Understanding the Chemistry of Ionic Liquids for Nuclear Fuel Reprocessing
September 11, 2006
SAN FRANCISCO, CA - With the rising cost and dwindling supply of fossil fuels, nuclear power may again be considered a plausible energy option in the U.S. Safety is the public's major concern, and researchers at the U.S. Department of Energy's Brookhaven National Laboratory are addressing one important aspect of that issue by investigating materials called ionic liquids. If these liquid salts were to be used in nuclear fuel reprocessing - the chemical removal of reusable nuclear material from spent nuclear reactor fuel - the risk of unintended nuclear chain reactions may be substantially reduced.
James Wishart (click image to download hi-res version)
At the 232nd national meeting of the American Chemical Society in San Francisco, Brookhaven Lab chemist James Wishart will present his research on how ionic liquids containing the element boron react with radiation. His talk will be given at the Grand Hyatt Hotel's Dolores Room on Monday, September 11, at 3:20 p.m. Pacific Time.
Ionic liquids, which contain only electrically charged molecules known as ions, have several properties that make them attractive as an alternative medium for nuclear fuel reprocessing. These include low volatility, low combustibility, and resistance to being electrochemically oxidized or reduced. In 2001, researchers at DOE's Los Alamos National Laboratory calculated that reprocessing plutonium in boron-containing ionic liquids could substantially reduce the risk of nuclear accidents that involve unintended chain reactions. A particular isotope of boron can "poison" a chain reaction by strongly absorbing the neutrons that propagate the chain.
"Compared to current aqueous systems used for reprocessing plutonium, boron-containing ionic liquids can hold up to a hundred times more dissolved plutonium before reaching the critical threshold - that is, before the plutonium sustains a nuclear chain reaction," Wishart said. "Thus, there would be far less chance of an accident."
There are several ways to include boron in ionic liquids. One direct way is to make ionic liquids using negatively charged ions, called anions, that contain boron. This method may not produce a liquid with the melting point or viscosity needed. Another way is to add a material containing a lot of boron - for example, carborane - to an ionic liquid with the desired melting point, viscosity and other properties.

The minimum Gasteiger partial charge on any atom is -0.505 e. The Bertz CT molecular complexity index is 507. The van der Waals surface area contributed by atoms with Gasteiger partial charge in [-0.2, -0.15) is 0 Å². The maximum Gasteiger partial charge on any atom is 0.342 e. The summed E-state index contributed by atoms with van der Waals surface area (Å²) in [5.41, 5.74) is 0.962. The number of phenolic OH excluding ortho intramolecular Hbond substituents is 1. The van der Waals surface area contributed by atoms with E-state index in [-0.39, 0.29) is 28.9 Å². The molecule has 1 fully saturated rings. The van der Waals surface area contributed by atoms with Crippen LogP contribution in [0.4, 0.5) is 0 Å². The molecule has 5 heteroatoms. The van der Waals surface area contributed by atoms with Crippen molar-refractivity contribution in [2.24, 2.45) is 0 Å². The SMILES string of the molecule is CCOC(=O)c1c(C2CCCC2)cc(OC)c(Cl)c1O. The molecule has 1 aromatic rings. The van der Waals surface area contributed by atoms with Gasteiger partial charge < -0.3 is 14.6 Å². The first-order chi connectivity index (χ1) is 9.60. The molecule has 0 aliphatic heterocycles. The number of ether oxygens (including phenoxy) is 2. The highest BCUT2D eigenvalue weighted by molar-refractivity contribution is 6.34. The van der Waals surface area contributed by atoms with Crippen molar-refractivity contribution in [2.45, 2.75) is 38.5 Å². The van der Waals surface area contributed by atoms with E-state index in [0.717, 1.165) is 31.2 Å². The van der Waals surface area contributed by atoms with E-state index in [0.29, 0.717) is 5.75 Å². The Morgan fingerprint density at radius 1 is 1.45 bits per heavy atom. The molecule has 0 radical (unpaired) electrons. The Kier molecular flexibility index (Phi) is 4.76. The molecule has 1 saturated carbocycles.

Brookhaven's Wishart and former postdoctoral researchers Tomasz Szreder and Alison Funston, with collaborators from the University of California, Riverside, have investigated the radiation chemistry of ionic liquids prepared from carborane and a boron-containing anion. They found that electrons ejected from molecules by radiation leads to decomposition of the carborane. To prevent this decomposition, the researchers propose including positively charged ions, like pyridinium, that can intercept the electrons before they react with the carborane. The reactions are reversible so the materials can be used over and over again.
"In U.S. nuclear power reactors, the fuel is only used once-through and a lot of energy remains in the spent fuel that is destined for disposal," Wishart said. "In the future, we may instead reprocess fuel to use in current reactors and in a new type of reactor now under development. We would extract more energy from the same amount of natural resources and produce less nuclear waste. Advanced reprocessing would also reduce long-lived radioactive waste. The ionic liquids that we study could be a better medium for reprocessing nuclear fuel and nuclear waste than the currently used media."
DOE's Office of Basic Energy Sciences within the Office of Science and Brookhaven's Laboratory Directed Research and Development Program funded this research.
Note to local editors: James Wishart lives in Wading River, New York.
2006-10533 | INT/EXT | Newsroom